More important than her novels and historical biographies, however, was her five volume memoir that recounted her political evolution or crystallisation within China’s unfolding revolution. This was simply soul searching, tracing the inner or spiritual transformation of a Marxist revolutionary. A series of books where the personal was political aspects were completely mingled , these memoirs not only cashed on her subjective experience to project t and justify the revolution led by Mao right along till the end of the Cultural Revolution, but also manifested protracted literary self-criticism. They traced and illustrated her journey to communism where the older Han Suyin would critique the young and petty-bourgeois Elizabeth Chou while, at the same time, reflecting the shadow of world historical events over her tiny and limited experience.
Although these memoirs were, by the publication of the third instalment (Birdless Summer), described as “a masterpiece in progress” by The Observer, by the 1990s they were largely out of print. And by the 21st Century publishers, in a resurgence of anti-communist fever and the so-called capitalist “end of history”, would hardly give consideration in touching a literary memoir that defended Mao and the Chinese Revolution––instead these publishers were flooding book stands with reactionary memoirs such as Jung Chang’s Wild Swans. Han Suyin’s memoir counter attack to this backwards “wound literature” was considered anathema; no publisher was interested in a series of books, regardless of their literary value, where the author would place the Cultural Revolution in positive light.
Despite the fact that in 1968 The Daily Telegraph would claim that Han’s multi-volume memoirs would be “re-read two generations hence as one of the key documents of the twentieth century” these books are largely obliterated from public memory. Now the Jung Changs of the world have replaced the Han Suyins and working overtime to tarnish the achievements of Mao Tse Tung and the Chinese Revolution that confirm everything westerners wish to project revolutionary China s a ‘horror.’
Han should be resurrected by radical history because, far ahead of her time, her memoirs upheld the world historical revolution in China under Mao.
False Projection of Han Suyin
Regretfully she is remembered for the 1955 movie adaptation of her novel A Many Splendored Thing that also inspired a pop song and subsequent cliché. Still when people narrate that “love is a many splendored thing” one questions whether they had any genuine insight into Han Suyin or what she stood for. She battled for much more than a terrible movie adaptation of a novel she wrote when she was young, let alone its even more terrible pop song and trite saying.
Unfortunately, due to the fact that the majority of her books are out of print, Han will mainly be remembered for A Many Splendored Thing––that semi-autobiographical novel that was written before she was a communist. Even worse, she will probably be remembered for the movie adaptation where a white woman wearing eye make-up played her fictionalized self (since non-white women were not allowed to act as main characters in Hollywood at the time) and a complex novel about interracial love affairs in racial contexts was turned into another Hollywood romance. However those of us who are Marxists or revolutionary democrats need to remember Han as a torchbearer for a world historical revolution––someone who invested every ounce of her energy in projecting the Chinese Revolution in glowing light to her bourgeois readers in the west.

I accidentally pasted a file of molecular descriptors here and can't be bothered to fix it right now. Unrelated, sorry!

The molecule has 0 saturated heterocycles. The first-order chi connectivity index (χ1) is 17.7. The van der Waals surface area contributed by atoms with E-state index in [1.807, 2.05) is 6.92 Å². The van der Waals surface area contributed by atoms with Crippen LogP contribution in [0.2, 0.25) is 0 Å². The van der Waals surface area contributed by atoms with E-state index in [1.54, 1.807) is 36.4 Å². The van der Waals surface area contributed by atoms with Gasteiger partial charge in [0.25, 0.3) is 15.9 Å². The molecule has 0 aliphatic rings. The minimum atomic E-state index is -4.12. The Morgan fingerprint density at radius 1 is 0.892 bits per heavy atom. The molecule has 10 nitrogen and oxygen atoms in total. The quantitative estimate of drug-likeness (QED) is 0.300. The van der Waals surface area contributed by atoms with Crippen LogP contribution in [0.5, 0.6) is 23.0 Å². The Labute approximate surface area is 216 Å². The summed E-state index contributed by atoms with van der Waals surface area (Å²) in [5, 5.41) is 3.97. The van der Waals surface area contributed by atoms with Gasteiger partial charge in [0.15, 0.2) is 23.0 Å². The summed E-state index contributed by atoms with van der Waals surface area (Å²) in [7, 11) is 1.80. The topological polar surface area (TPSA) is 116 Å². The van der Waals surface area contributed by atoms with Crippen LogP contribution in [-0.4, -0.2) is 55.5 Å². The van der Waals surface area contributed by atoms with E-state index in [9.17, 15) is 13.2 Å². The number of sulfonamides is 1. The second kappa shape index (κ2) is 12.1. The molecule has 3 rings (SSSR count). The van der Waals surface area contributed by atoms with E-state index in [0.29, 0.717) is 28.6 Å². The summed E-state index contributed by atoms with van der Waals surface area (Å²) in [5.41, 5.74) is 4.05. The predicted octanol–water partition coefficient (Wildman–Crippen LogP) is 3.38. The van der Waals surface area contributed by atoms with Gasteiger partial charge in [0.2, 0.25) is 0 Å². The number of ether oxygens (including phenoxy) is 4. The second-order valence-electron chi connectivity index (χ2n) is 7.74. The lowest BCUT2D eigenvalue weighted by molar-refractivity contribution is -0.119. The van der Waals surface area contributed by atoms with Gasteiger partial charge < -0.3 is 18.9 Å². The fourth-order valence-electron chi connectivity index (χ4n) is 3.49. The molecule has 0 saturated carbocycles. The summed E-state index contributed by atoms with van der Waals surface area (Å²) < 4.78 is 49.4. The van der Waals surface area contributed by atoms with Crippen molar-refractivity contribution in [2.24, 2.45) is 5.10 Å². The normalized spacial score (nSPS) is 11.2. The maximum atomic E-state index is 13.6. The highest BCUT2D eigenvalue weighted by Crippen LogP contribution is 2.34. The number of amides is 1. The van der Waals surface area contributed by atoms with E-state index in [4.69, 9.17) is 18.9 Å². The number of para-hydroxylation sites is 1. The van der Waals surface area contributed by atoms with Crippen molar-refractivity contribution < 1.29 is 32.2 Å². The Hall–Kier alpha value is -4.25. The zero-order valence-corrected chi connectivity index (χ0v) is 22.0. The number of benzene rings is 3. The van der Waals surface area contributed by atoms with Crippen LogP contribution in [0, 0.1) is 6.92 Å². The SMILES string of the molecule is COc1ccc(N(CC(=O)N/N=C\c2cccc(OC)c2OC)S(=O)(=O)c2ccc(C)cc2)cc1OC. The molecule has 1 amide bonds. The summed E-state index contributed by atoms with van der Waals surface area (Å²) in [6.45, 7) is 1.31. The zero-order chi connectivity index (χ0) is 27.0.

Biography of Mao
Indeed, her second historical biography on Mao, Wind in the Tower, has an appraisal of of Mao––which is redeeming in today’s anti-communist and anti-Marxist climate. Han Suyin clearly took a side––, in the moment of revolutionary upheaval, as a conscious catalyst of revolutionary ideology. In respect of her more personal and critical memoirs where she discusses being attacked by Red Guards at certain points for her political failures, It s poignant that she would create books upholding both Mao and the GPCR. Regrettably all of these books are now out-of-print and Han Suyin is dead.
Incredibly detailed and extensively cited, Suyin’s work traces the development of China starting from directly after the People’s Liberation War in ’49 up until ’75, when the book was written. The book has too strong of a tendency to shift the blame for the excesses of the Cultural Revolution onto Lin Biao- being a sharp critique of his anarchism, along with the anarchist tendencies within the party and the youth movements as I thought both were mostly valid. The coverage of the treatment of USSR-PRC relations was fascinating and informative.
Most comprehensively Han Suyin sum s up the positive political role of the Cultural Revolution.
A possible weakness here is in making no comprehensive analysis of the 2 line struggle in the final stages o the Cultural Revolution after Lin Biao perishing, with no evaluation of the Gang of Four.
In The Morning Deluge Han Suyin concentrates on the condition of the people and on the task that Mao embarked himself upon, to liberate them from the hunger, disease and oppression which made many observers 50 years ago (and less) dismiss China as a decaying backwater of futility. These two books pose a general issue of whether “the truth” about a man like Mao comes most nearly from a portrait painted with passion in broad strokes, or from an agglomerated portrait of small lines deriving from the printed data we get from and about China. Han Suyin dips her ink boldly, retaining her novelist’s selectivity in assembling choices; which result in a moral tale with the extraordinary mixture of sentimentality toward what she likes and ferocity toward what she does not